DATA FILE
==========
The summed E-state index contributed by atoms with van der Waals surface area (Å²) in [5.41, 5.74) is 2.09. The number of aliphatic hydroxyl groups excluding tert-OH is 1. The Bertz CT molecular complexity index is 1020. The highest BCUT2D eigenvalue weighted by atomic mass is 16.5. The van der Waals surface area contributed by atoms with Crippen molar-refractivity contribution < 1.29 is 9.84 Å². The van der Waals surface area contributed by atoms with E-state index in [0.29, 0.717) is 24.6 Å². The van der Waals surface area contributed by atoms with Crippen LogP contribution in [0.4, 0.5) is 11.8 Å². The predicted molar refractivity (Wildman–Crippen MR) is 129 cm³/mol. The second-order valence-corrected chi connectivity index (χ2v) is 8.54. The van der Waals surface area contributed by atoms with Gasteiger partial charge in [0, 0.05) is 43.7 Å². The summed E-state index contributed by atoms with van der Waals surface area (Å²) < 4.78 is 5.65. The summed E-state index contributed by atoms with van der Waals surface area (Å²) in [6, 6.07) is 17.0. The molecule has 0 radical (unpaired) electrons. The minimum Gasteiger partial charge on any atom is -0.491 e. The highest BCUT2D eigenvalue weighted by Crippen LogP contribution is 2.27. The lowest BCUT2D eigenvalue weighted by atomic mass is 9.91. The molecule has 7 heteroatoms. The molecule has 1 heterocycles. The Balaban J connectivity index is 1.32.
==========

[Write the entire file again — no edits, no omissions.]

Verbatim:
The summed E-state index contributed by atoms with van der Waals surface area (Å²) in [5.41, 5.74) is 2.09. The number of aliphatic hydroxyl groups excluding tert-OH is 1. The Bertz CT molecular complexity index is 1020. The highest BCUT2D eigenvalue weighted by atomic mass is 16.5. The van der Waals surface area contributed by atoms with Crippen molar-refractivity contribution < 1.29 is 9.84 Å². The van der Waals surface area contributed by atoms with E-state index in [0.29, 0.717) is 24.6 Å². The van der Waals surface area contributed by atoms with Crippen LogP contribution in [0.4, 0.5) is 11.8 Å². The predicted molar refractivity (Wildman–Crippen MR) is 129 cm³/mol. The second-order valence-corrected chi connectivity index (χ2v) is 8.54. The van der Waals surface area contributed by atoms with Gasteiger partial charge in [0, 0.05) is 43.7 Å². The summed E-state index contributed by atoms with van der Waals surface area (Å²) < 4.78 is 5.65. The summed E-state index contributed by atoms with van der Waals surface area (Å²) in [6, 6.07) is 17.0. The molecule has 0 radical (unpaired) electrons. The minimum Gasteiger partial charge on any atom is -0.491 e. The highest BCUT2D eigenvalue weighted by Crippen LogP contribution is 2.27. The lowest BCUT2D eigenvalue weighted by atomic mass is 9.91. The molecule has 7 heteroatoms. The molecule has 1 heterocycles. The Balaban J connectivity index is 1.32.